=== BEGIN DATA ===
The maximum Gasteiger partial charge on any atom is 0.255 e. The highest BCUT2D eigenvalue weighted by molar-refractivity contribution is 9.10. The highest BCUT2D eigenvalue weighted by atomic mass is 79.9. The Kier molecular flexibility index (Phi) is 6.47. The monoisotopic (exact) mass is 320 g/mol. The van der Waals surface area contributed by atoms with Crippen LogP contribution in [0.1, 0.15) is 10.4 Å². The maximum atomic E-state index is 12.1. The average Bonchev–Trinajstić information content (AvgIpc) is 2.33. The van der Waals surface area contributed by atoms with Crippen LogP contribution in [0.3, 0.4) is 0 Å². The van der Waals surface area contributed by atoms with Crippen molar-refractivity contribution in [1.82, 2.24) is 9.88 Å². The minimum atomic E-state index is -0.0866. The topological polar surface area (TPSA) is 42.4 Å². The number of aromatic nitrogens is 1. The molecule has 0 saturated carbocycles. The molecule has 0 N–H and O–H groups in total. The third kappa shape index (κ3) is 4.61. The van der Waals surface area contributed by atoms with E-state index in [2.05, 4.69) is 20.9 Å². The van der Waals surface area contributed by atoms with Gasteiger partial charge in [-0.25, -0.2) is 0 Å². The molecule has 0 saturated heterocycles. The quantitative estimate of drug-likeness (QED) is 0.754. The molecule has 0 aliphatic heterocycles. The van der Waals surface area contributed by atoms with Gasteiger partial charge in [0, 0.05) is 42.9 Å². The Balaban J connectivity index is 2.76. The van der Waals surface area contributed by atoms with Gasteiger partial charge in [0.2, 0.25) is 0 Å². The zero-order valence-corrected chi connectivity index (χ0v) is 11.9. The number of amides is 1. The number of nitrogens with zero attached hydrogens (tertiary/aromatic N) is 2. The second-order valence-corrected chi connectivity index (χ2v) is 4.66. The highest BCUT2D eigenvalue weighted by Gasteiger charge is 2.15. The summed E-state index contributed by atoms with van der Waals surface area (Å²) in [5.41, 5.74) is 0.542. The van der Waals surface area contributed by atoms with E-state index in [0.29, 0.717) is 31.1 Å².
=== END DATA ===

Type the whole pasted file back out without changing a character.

The maximum Gasteiger partial charge on any atom is 0.255 e. The highest BCUT2D eigenvalue weighted by molar-refractivity contribution is 9.10. The highest BCUT2D eigenvalue weighted by atomic mass is 79.9. The Kier molecular flexibility index (Phi) is 6.47. The monoisotopic (exact) mass is 320 g/mol. The van der Waals surface area contributed by atoms with Crippen LogP contribution in [0.1, 0.15) is 10.4 Å². The maximum atomic E-state index is 12.1. The average Bonchev–Trinajstić information content (AvgIpc) is 2.33. The van der Waals surface area contributed by atoms with Crippen LogP contribution in [0.3, 0.4) is 0 Å². The van der Waals surface area contributed by atoms with Crippen molar-refractivity contribution in [1.82, 2.24) is 9.88 Å². The minimum atomic E-state index is -0.0866. The topological polar surface area (TPSA) is 42.4 Å². The number of aromatic nitrogens is 1. The molecule has 0 saturated carbocycles. The molecule has 0 N–H and O–H groups in total. The third kappa shape index (κ3) is 4.61. The van der Waals surface area contributed by atoms with E-state index in [2.05, 4.69) is 20.9 Å². The van der Waals surface area contributed by atoms with Gasteiger partial charge in [-0.25, -0.2) is 0 Å². The molecule has 0 saturated heterocycles. The quantitative estimate of drug-likeness (QED) is 0.754. The molecule has 0 aliphatic heterocycles. The van der Waals surface area contributed by atoms with Gasteiger partial charge in [0, 0.05) is 42.9 Å². The Balaban J connectivity index is 2.76. The van der Waals surface area contributed by atoms with Gasteiger partial charge in [0.2, 0.25) is 0 Å². The zero-order valence-corrected chi connectivity index (χ0v) is 11.9. The number of amides is 1. The number of nitrogens with zero attached hydrogens (tertiary/aromatic N) is 2. The second-order valence-corrected chi connectivity index (χ2v) is 4.66. The highest BCUT2D eigenvalue weighted by Gasteiger charge is 2.15. The summed E-state index contributed by atoms with van der Waals surface area (Å²) in [5.41, 5.74) is 0.542. The van der Waals surface area contributed by atoms with E-state index in [0.29, 0.717) is 31.1 Å².